And you’re probably wondering what that frypan reference is up on the screen? I’ll tell you now. Years later, a guy in Silicon Valley said to me, “ you know businesses are a lot like pancakes – you stuff the first one up,” and I said, “ Oh my god, that’s so true for me!” Because that newspaper was the first business and without know it I cut that deal and it ended up being a really bad business deal when I look back. It was a wage, a small lump sum and I had to continue to work for him for the rest of the year. Which for me, was fine at the time, because I just wanted to train and get the money to go and play against Australia later that year.

Well I did what I was asked, and I learnt my first very good business lesson. Which is, if you decide to go into business with someone, or whatever it is you decide to do as an entrepreneur, make sure it aligns with your values. In this experience, his values and my values did not align. And it didn’t work out. At the end of the year we parted ways and that was the end of my first business.

For the next seven years, from age 21 to 28 I travelled the world and I supplemented my travels with travel writing, so I guess you could say I was a travel blogger before it was even a thing. So that’s my second tip on becoming an entrepreneur or creating an entrepreneurial mindset, you need to create your own opportunities. People aren’t necessarily going to say “hey, you should do this” sometimes you’ve just got to think “I want to do that. How can I make it happen?” Then make it happen!

Fast forwarding in my story, I fell pregnant on the pill, in London, and I had to work out what to do next. By this stage, I was the editor of a newspaper at age 26. So, I was doing pretty well with the career thing. But to fall pregnant on the pill unexpectedly in London, certainly made me re-think life and what I was going to next. We ultimately had the child, and for a while there we stuck it out in London trying to make things work, but when it became too hard we decided to move back to where our family lived, which was Australia.

So then, a few years pass, I find some work in Australia and then I have a second child. So now I have a 3 year old and a newborn at home and I think, “How am I going to earn money now?!”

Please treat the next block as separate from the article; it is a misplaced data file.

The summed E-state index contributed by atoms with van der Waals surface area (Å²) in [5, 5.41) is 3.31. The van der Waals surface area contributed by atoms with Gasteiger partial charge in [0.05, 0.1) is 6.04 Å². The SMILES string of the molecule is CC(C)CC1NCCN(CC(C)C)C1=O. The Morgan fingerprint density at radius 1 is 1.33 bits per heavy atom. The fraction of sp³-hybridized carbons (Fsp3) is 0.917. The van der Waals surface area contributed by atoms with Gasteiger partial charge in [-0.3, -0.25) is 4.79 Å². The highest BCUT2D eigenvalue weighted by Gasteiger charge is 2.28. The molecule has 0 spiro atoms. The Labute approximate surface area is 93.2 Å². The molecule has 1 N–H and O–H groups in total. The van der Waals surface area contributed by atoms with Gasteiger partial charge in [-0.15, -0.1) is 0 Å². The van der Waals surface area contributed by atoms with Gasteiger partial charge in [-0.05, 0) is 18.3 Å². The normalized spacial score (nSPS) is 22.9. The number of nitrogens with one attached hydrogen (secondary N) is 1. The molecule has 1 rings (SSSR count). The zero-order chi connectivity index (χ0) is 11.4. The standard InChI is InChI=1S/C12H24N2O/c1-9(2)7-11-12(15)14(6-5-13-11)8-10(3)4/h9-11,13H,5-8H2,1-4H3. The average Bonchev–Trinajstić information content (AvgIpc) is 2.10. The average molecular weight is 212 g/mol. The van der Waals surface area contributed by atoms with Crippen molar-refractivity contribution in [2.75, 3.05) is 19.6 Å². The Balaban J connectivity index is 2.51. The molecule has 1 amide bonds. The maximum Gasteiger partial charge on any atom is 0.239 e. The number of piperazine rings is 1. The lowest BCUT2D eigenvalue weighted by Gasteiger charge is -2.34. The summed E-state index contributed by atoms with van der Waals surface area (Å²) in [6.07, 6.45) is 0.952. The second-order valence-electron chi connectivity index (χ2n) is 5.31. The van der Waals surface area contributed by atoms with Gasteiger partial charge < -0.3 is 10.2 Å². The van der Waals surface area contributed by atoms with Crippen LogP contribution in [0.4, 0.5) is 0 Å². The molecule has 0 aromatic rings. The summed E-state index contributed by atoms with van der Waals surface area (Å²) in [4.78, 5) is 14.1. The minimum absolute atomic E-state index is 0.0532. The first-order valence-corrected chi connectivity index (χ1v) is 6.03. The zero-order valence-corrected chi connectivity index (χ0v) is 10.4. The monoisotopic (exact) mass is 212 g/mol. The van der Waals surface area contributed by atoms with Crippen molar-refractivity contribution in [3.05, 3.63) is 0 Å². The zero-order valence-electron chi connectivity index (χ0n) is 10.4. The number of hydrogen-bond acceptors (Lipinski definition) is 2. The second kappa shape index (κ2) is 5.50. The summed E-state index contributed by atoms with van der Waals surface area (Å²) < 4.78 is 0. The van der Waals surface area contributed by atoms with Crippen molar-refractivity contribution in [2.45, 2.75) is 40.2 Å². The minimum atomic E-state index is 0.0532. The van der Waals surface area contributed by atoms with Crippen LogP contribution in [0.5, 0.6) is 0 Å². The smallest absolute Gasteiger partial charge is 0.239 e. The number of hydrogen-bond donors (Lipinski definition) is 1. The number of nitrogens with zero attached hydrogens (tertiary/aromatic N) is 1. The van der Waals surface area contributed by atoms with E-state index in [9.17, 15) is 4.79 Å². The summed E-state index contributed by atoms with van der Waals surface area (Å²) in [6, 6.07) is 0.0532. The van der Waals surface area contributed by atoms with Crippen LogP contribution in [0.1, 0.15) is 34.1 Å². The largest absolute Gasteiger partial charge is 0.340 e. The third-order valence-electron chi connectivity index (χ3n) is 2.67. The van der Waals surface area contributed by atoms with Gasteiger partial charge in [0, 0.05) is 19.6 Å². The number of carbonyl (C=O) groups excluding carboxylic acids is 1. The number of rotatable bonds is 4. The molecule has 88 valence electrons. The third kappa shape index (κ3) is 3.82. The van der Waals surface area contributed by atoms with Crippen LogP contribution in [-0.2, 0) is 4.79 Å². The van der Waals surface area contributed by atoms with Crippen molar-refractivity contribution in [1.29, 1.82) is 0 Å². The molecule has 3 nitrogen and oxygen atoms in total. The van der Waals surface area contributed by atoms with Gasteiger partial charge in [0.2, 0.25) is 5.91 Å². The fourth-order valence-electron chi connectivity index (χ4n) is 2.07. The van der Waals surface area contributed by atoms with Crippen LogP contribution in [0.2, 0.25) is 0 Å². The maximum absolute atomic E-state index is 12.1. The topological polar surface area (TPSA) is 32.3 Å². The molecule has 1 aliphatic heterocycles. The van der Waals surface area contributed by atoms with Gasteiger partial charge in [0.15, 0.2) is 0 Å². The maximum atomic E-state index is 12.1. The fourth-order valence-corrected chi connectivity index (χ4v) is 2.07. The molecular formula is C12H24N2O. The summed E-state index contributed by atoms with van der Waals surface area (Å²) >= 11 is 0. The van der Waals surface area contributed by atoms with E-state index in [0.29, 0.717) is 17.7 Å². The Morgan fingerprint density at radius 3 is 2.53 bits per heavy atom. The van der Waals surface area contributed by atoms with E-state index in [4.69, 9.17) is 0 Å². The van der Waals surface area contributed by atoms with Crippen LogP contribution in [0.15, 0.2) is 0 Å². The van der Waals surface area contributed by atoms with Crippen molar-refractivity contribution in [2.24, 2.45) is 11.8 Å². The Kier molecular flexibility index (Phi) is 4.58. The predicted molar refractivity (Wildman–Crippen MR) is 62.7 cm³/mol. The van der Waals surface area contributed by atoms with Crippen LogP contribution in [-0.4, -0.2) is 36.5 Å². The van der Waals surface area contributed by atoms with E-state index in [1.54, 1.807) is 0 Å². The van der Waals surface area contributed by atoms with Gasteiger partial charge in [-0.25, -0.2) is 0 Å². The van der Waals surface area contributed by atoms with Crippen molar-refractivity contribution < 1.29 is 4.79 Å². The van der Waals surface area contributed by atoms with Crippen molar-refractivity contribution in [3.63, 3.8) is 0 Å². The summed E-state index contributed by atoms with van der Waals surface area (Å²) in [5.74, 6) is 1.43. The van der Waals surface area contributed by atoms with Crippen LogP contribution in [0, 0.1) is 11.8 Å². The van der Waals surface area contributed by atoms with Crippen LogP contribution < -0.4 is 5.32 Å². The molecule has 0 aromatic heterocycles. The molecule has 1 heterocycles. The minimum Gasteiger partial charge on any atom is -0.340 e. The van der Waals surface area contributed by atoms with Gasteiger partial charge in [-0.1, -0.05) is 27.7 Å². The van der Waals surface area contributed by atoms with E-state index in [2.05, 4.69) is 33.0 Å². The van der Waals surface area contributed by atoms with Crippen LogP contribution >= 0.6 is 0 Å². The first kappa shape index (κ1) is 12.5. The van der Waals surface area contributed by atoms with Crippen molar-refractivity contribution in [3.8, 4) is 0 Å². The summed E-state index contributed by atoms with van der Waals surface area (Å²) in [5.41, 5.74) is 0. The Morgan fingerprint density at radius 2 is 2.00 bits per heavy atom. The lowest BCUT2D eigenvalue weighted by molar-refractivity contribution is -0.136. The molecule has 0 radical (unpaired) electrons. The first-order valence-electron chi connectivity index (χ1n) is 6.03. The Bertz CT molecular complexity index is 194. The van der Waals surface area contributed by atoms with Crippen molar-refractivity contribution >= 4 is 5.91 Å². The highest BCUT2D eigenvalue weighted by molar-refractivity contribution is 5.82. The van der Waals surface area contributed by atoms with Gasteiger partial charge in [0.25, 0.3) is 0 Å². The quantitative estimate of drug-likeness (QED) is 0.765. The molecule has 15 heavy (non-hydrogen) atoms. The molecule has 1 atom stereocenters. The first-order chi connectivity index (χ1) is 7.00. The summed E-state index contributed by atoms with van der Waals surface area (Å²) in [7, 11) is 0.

So I start another business! Working from home around my two kids were the humble beginnings of my third business, The Creative Collective. And actually, I didn’t mention that in between my “pancake business” (the newspaper) and my career in London I also started an online business selling t shirts called “Tikanga Teeshirts”. Tikanga means “culture “and Tikanga O Te Wa – these are Maori words I’m using – means fashion. I created that business because I was really proud of our indigenous culture and language in New Zealand. Though I am not Maori, I was brought up with it. And I wanted to share with people that I was a proud New Zealander and here was our culture. So the teeshirt business I started in 2002 with no capital. I put up a website up after teaching myself HTML, and four years later, sold it for five figures. So that was a good outcome, doing the full cycle of the business, certainly better than the first pancake.

But the third business, The Creative Collective, that’s where it all really started. I got a logo designed by a friend, I got that printed in an A3 format and laminated, put it up in the study and BOOM we’re in business! I then threw up a website (now we’re really in business), I made a business card (hey everyone, I’ve got a business!)

In those days it wasn’t very common for mums to work from home – or it didn’t seem like it was. I didn’t have many peers to call on. But it’s become more and more popular now and I think that that is wonderful, that parents who choose to stay at home and raise children can still earn an income and do something they love.

Now today, The Creative Collective has 12 staff across offices on the Sunshine Coast and Newcastle and about 40 contractors. I own a commercial building that we operate out of on the Sunshine Coast and we have clients all over Australia and even some international ones. It has a spinoff company called The Training Collective, where we teach people digital skills. And importantly, we’ve had a lot of fun with it all.

Now there’s a great metaphor out there about what it takes to be an entrepreneur that I’d love to share with you.

An entrepreneur says to a mentor, “be my mentor, show me what it takes to be an entrepreneur.”

The mentor says, “Okay come meet me down at the water early when it’s really really dark and cold out”.

The entrepreneur meets the mentor and on arrival the mentor says “Walk with me” and fully dressed heads straight into the water. The entrepreneur says to the mentor “Wait! I need to get undressed. I’ll get wet…”
The mentor says “No you don’t just walk in your clothes”.
So they enter the water, which is really really cold, and are up to their knees in their clothes.
The entrepreneur says “Oh man this is uncomfortable! What are we doing? This is horrible!”
The mentor smiles and gently says “that’s right, just keep walking”.
So they keep walking deeper and deeper into the water, and I could really elaborate on this story, but the point is, they walk until they’re up to their necks, and the entrepreneur at this point is really struggling to keep his head above water because his clothes are wet, he’s freezing cold, and everything is weighing him down.
“I hate this!” he again complains to the mentor.
“I want to get out! I can’t cope! I’m going to drown!” he yells desperately to the mentor.
And when he gets to this point, the mentor says, “My friend, that is what it takes to be a an entrepreneur. You’ve got to be ready to get out of your comfort zone. You’re going to swim into un-chartered waters. You’re going to be uncomfortable, and you’ll sometimes feel like you’re sinking. At times you may even think you’re drowning, but you’ve just got to keep going. You’ve got to try and swim even when things are weighing you down.”

So that’s another tip I have for all the budding entrepreneurs out there. You’ve got to be prepared to get out of your comfort zone and make it work!

My first step to get out of my comfort zone, was entering a business award. I had been in business just six months with The Creative Collective, and I thought “Hey, I need to market my business, or give something a go here to get the word out there about my business.”